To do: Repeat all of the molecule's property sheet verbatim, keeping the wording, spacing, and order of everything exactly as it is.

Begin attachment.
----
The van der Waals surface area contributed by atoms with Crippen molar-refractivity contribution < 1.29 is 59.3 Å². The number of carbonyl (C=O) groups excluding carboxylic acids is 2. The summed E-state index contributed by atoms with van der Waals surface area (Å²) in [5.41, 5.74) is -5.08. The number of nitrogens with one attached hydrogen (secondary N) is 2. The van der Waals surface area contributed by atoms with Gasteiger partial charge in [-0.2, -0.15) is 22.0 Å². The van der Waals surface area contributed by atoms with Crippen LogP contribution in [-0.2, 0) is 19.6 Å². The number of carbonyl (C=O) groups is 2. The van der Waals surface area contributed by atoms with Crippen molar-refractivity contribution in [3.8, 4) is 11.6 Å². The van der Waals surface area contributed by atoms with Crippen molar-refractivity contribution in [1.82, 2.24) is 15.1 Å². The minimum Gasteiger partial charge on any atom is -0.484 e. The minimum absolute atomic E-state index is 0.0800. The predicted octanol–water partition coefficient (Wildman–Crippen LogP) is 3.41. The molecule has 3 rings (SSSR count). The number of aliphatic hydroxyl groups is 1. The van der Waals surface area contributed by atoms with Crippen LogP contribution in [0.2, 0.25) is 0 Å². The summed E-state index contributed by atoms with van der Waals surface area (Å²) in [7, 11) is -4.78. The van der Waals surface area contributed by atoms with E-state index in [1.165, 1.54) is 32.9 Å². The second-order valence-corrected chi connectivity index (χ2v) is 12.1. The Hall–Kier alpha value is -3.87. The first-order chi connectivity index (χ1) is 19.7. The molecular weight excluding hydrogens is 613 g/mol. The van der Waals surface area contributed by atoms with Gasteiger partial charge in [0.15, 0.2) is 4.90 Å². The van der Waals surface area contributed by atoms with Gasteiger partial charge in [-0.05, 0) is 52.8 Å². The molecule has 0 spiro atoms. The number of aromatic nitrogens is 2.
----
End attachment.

The van der Waals surface area contributed by atoms with Crippen molar-refractivity contribution < 1.29 is 59.3 Å². The number of carbonyl (C=O) groups excluding carboxylic acids is 2. The summed E-state index contributed by atoms with van der Waals surface area (Å²) in [5.41, 5.74) is -5.08. The number of nitrogens with one attached hydrogen (secondary N) is 2. The van der Waals surface area contributed by atoms with Gasteiger partial charge in [-0.2, -0.15) is 22.0 Å². The van der Waals surface area contributed by atoms with Crippen LogP contribution in [-0.2, 0) is 19.6 Å². The number of carbonyl (C=O) groups is 2. The van der Waals surface area contributed by atoms with Crippen molar-refractivity contribution in [3.8, 4) is 11.6 Å². The van der Waals surface area contributed by atoms with Crippen molar-refractivity contribution in [1.82, 2.24) is 15.1 Å². The minimum Gasteiger partial charge on any atom is -0.484 e. The minimum absolute atomic E-state index is 0.0800. The predicted octanol–water partition coefficient (Wildman–Crippen LogP) is 3.41. The molecule has 3 rings (SSSR count). The number of aliphatic hydroxyl groups is 1. The van der Waals surface area contributed by atoms with Crippen LogP contribution in [0.2, 0.25) is 0 Å². The summed E-state index contributed by atoms with van der Waals surface area (Å²) in [7, 11) is -4.78. The van der Waals surface area contributed by atoms with E-state index in [1.165, 1.54) is 32.9 Å². The second-order valence-corrected chi connectivity index (χ2v) is 12.1. The Hall–Kier alpha value is -3.87. The first-order chi connectivity index (χ1) is 19.7. The molecular weight excluding hydrogens is 613 g/mol. The van der Waals surface area contributed by atoms with Gasteiger partial charge in [0.15, 0.2) is 4.90 Å². The van der Waals surface area contributed by atoms with Gasteiger partial charge in [-0.05, 0) is 52.8 Å². The molecule has 0 spiro atoms. The number of aromatic nitrogens is 2.